Watchdog issues rogue-dialler help

Consumers have been issued guidelines on what to do if rogue-dialling software takes control of their PCs and runs up huge premium rate calling charges

Premium-rate phone call watchdog ICSTIS has issued a consumer instruction leaflet on how to deal with Internet rogue diallers.

ICSTIS – the independent committee for the supervision of standards of telephone information services – explains in its guidance how consumers can make a complaint if they feel they have been duped by a rogue dialler. The guidelines also detail how to tell the difference between regular and rogue diallers, which dupe users into making premium-rate phone calls.

A spokesman for the watchdog said: "Internet diallers have been around for five or six years, but this update takes into account the latest issues [with premium phone lines]. Only last week we barred 11 companies because they were operating without a licence. And we are looking at another 30 at the moment. But we also have a role to play in consumer education."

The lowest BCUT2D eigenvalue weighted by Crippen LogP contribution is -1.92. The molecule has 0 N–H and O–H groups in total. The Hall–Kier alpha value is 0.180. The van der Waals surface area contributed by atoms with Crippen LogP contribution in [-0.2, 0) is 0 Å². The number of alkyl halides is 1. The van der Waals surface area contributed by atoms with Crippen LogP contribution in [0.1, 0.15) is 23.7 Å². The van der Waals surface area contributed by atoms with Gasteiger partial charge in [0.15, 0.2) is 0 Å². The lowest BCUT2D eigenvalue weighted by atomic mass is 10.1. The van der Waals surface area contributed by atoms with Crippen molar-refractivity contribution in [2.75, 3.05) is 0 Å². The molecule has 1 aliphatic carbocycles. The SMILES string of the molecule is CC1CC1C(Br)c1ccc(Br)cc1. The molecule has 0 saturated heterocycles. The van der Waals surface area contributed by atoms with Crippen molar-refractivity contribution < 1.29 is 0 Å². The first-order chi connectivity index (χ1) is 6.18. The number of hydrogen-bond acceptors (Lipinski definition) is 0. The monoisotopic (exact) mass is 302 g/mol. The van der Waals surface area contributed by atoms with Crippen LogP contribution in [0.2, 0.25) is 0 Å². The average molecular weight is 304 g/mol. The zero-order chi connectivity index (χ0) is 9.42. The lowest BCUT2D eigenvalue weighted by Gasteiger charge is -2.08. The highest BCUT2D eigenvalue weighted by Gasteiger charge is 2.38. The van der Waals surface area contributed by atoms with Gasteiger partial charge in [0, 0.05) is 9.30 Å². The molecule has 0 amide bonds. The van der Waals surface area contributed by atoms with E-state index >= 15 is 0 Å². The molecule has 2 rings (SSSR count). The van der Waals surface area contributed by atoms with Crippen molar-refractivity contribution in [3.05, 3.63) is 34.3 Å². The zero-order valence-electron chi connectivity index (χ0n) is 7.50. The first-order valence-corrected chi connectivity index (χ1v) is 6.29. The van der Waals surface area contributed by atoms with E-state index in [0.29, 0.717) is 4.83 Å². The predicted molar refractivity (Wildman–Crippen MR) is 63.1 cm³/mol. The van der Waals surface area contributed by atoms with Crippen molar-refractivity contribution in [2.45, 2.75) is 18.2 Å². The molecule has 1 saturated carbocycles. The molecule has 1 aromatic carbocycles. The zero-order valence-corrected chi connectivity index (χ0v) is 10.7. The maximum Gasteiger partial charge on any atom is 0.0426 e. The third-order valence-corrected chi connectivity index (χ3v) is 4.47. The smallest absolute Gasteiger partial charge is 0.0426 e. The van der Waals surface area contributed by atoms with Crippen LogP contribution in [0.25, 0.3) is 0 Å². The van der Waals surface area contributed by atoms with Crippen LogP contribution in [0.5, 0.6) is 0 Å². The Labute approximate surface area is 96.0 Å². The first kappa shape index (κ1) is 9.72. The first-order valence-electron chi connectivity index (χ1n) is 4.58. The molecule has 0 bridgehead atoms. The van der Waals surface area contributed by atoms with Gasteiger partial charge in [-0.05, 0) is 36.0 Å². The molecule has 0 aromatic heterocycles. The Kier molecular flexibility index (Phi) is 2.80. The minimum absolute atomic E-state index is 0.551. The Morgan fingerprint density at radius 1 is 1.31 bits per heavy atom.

Rogue diallers can automatically call premium-rate numbers from PCs while Internet users think they are still connected to their normal dial-up service. ICSTIS is insisting that premium-rate companies trade with a licence, which can only be obtained by producing a confirmation letter from 090 service providers. The provider is also entitled to keep 50 percent of earnings from calls each month, in case customers complain of foul play.

Earlier this year, BT blocked access to 1,000 rogue dialler numbers in a bid to stop people running up huge phone bills by inadvertently calling the numbers.